# [darcs-users] A formalization of Darcs patch theory using inverse semigroups (apfelmus)

Heinrich Apfelmus apfelmus at quantentunnel.de
Thu Oct 29 17:38:44 UTC 2009

```Jason Dagit wrote:
> Heinrich Apfelmus wrote:
>
>> My amusing (to me) observation was that this "intuitively correct"
>> property is equivalent to the following property about merges:
>>
>> Consider three concurrent patches
>>
>>   X = C^(-1)   inverse of C
>>   Y = A
>>   Z = B'
>>
>>   visually:
>>
>>         +-- X                 +-- C --<
>>         |                     |
>>     >---+-- Y        <=>      +-- A (-- B)
>>         |                     |
>>         +-- Z                 +-- B'
>>
>>     X Y Z concurrent <=>      C A B in sequence
>>
>> such that
>>
>>   X and Y  can be merged  (i.e. X and Y^(-1) commute)
>>   Y and Z  can be merged  (...)
>>   Z and X  can be merged  (...)
>
> I don't understand the setup of this example.  What does it mean
> for two or more patches to be concurrent?  Also, the notation for
> your diagram is unfamiliar so I need an explanation of the symbols
> (>--) vs. (--<), (-- B), what does + represent, etc.  At first I
> thought it was an ASCII art tree, but if that is true why do you
> say C A B is a sequence when they appear to branch from the same
> level of the tree?  And I think you might have more than one
> notation for inverses, C^(-1) vs. (--B).
>
> Do you think it would help if we used the context notation here?

Yes, I didn't intend to cloud the issue with my botched ASCII art;
let's use context notation.

> For example, this is what I think you mean:
>
> oXx, oYy, oZz, would mean that X, Y, and Z all have the same pre-
> context (meaning they all apply to the same sequence of patches).
>
> and you have, iCcAaBb  as a sequence.  So then, I think you mean to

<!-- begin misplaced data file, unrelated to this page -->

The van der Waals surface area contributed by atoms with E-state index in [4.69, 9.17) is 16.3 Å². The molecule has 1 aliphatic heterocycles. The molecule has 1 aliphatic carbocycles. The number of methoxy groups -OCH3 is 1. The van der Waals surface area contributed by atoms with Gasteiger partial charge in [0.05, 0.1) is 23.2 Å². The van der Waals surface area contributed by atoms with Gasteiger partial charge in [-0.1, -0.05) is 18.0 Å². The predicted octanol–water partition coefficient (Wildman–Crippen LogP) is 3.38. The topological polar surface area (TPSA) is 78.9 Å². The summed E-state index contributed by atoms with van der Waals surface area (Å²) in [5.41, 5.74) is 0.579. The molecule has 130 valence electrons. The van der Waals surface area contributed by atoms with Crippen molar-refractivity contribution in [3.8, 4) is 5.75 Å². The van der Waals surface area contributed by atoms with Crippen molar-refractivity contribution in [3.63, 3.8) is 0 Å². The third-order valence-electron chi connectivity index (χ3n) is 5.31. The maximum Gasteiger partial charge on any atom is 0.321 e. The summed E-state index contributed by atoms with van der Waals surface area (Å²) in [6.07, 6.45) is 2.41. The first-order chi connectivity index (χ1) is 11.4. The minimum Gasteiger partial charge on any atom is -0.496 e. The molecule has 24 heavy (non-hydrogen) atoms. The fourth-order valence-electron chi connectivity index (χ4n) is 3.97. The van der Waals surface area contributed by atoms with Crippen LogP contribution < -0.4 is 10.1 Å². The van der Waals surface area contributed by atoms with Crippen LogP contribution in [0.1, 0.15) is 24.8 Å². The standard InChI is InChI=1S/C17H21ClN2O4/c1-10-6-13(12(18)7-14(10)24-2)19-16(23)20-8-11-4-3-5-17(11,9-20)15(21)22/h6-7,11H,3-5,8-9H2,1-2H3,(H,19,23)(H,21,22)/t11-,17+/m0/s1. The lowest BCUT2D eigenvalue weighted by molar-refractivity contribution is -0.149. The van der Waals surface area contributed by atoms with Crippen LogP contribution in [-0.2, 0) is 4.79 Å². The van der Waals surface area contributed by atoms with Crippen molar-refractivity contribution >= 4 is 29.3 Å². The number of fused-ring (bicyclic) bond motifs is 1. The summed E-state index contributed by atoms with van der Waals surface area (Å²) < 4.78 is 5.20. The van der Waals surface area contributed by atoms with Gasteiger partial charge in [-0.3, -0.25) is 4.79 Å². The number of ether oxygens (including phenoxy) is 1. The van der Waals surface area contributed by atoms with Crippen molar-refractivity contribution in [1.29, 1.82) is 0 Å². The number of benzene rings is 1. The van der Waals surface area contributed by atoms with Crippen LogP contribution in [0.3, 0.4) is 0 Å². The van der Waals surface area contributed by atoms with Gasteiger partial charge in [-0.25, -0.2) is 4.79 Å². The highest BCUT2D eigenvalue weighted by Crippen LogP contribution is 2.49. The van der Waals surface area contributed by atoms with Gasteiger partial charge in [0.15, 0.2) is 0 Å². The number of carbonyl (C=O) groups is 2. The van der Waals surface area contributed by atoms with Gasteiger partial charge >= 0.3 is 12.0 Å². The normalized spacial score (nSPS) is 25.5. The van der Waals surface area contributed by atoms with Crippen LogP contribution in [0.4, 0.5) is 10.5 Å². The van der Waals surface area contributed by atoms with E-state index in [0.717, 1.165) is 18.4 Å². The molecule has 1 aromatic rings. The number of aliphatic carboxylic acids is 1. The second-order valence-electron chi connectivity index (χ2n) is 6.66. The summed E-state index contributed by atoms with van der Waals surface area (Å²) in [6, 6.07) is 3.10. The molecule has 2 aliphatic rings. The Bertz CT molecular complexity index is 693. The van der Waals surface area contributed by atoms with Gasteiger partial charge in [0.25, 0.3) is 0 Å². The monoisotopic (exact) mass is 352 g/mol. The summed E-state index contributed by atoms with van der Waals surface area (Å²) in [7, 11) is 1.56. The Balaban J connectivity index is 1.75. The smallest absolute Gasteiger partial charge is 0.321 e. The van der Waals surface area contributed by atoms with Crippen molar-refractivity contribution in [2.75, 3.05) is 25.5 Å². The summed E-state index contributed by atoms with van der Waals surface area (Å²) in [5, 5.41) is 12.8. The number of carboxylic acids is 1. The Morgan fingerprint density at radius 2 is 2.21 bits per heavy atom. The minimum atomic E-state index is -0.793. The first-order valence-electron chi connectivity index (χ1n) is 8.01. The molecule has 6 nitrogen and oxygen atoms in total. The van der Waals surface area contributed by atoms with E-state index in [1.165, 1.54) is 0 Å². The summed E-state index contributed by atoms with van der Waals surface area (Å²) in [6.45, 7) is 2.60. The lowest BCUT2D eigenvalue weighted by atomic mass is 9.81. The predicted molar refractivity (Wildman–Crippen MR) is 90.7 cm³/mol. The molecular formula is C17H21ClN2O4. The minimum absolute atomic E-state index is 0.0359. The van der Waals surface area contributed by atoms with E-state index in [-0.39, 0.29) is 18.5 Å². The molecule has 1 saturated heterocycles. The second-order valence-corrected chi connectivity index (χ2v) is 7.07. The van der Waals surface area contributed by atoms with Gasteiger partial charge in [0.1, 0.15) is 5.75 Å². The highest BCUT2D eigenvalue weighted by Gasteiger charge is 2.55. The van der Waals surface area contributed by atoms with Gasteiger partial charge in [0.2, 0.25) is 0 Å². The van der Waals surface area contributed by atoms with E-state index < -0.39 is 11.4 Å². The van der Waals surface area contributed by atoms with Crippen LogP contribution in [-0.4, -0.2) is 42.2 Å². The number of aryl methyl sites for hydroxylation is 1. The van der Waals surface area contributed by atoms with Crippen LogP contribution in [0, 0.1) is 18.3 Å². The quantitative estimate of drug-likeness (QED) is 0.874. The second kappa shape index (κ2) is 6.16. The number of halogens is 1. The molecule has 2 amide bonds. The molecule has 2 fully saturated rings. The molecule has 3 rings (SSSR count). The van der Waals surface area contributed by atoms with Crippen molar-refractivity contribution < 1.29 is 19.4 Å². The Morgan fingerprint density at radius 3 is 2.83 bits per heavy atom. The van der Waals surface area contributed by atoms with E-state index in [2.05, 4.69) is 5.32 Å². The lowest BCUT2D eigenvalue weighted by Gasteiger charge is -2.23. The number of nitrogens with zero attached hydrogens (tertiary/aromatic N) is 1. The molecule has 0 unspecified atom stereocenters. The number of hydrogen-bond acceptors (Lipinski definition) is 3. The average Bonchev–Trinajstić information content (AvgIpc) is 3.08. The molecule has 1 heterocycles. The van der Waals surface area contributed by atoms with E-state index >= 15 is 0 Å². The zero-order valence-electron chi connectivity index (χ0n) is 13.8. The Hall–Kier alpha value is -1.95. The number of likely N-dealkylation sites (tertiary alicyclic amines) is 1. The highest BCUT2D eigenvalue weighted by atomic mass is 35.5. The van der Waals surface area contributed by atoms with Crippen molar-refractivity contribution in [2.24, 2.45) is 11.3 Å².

> commute A and B so that we get cB'd.
>
> In this notation the lower case letters represent the context of
> the patches.  The context before the patch is the pre-context and
> it is where the patch applies, similar to the domain of a function.
> The post-context is the resulting context from applying the patch
> (so, c = i with C on the end).  When patches are in a sequence we
> omit the contexts that are implied or redundant.

Ok, so the situation is indeed the following: we have three parallel
(concurrent? what's the established name?) patches

o X x, o Y y and o Z z

and want to merge them. (I'm separating contexts and patches by
spaces as this will make better notation subsequently). Now, we
assume that each pair can be merged, i.e. we have

x X^(-1) o Y y  <->  x Y1 xy X2 y
y Y^(-1) o Z z  <->  y Z1 yz Y2 z
z Z^(-1) o X x  <->  z X1 zx Z2 x

so that we can build for example the repositories

o X x Y1 xy    (X and Y merged)
o Y y Z1 yz    (Y and Z merged)
o Z z X1 zx    (Z and X merged)

Is this enough to establish the existence of a patch  xy Z' xyz  that
merges Z into the union of X and Y, i.e. that allows us to build  o X
x Y1 xy Z' xyz  ?

No, I think the three premises are not enough. This has to be a new
axiom or a consequence of other axioms. It does look like
permutivity, but as I understand it, permutivity makes the existence
of Z' a premise, not a consequence.

Regards,
apfelmus

--
http://apfelmus.nfshost.com

```

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